“Women and Globalization in the GCC: Negotiating States, Agency and Social Change”, is a workshop organized by May Aldabbagh from Harvard University and the Gender and Public Policy Program at the Dubai School of Government (DSG) and Dalia Abdelhady from the Centre for Middle Eastern Studies at the University of Lund at the 2012 Gulf Research Meeting in Cambridge organized by the Gulf Research Center.
Over the past 15 years, the Arab region has witnessed major technology-led transformations which changed the norms of doing business, practicing governance and carrying out development efforts in the region.
The source of income for the vast majority of older people comes from their pension pay and/or social security subsidy. At such a stage, they are at risk of abuse, especially, when they tend to depend on others for care due to aging progression, and poor health status. It is observed that the number of older people has increased than ever before.
In the increasingly globalized context of the UAE, women’s leadership development programs have become high on the agenda of government, academic and private sector organizations.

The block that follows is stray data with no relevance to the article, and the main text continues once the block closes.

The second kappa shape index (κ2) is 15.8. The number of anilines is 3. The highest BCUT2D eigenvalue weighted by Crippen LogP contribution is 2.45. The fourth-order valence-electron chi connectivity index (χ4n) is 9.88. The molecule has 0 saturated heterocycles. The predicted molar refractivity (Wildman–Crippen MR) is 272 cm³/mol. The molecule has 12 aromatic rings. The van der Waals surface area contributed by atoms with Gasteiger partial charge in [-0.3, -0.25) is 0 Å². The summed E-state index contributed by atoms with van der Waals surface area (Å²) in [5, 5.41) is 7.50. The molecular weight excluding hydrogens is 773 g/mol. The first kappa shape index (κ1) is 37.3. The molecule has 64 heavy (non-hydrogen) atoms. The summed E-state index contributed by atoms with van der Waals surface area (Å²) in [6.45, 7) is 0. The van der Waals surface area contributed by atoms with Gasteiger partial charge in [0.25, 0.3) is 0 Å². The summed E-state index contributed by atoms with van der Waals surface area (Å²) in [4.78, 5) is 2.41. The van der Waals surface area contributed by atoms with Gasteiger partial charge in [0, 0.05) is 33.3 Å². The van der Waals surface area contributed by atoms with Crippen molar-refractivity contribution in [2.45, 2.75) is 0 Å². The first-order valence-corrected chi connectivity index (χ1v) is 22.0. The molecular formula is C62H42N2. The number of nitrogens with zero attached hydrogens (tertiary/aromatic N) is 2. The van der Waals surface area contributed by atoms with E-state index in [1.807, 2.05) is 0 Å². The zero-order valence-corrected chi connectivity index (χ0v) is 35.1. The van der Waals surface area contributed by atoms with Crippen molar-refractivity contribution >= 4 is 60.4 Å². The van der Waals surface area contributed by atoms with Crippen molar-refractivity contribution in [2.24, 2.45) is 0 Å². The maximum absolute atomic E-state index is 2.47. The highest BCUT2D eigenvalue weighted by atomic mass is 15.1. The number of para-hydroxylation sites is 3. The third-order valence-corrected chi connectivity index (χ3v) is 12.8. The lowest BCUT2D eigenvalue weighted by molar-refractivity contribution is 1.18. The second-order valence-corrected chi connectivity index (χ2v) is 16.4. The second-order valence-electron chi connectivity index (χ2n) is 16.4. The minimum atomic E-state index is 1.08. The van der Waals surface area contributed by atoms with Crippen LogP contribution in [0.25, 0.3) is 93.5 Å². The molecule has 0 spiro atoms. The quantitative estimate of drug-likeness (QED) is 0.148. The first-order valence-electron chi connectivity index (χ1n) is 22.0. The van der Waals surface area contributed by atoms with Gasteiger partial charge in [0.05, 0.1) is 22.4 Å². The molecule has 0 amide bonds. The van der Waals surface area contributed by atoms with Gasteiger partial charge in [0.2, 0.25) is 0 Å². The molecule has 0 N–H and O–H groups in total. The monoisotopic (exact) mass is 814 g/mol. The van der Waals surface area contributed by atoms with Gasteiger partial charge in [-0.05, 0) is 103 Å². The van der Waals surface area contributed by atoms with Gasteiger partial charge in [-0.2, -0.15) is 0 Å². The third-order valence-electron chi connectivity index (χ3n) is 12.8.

The Gender and Public Policy program is committed to supporting the Dubai School of Government’s goal to promote good governance and contribute to capacity building in the region.
Since the spark of the popular movements across the Arab world, the critical debate about Arab youth’s political empowerment and the innovative uses of social media has been ongoing in policy and academic circles.
This policy brief explores how economic boom and population growth have triggered increased demand for water in the UAE, and provides several concrete policy suggestions on how to optimize water use.
The passionate debate on the impact of social media in the Arab world has continued throughout 2011 and 2012. However, it has largely moved beyond the classical polarized perception of the rigid paradigms of technologically deterministic’ views and the overly-romanticized ‘people power’ ones.
The provision for students with special educational needs in schools in Dubai is in a developmental stage as it seeks to meet identification, pedagogic and access challenges.
This policy brief examines the choices that high school students have to consider when planning the next stage of their education, looks into the decision making process and the factors affecting it.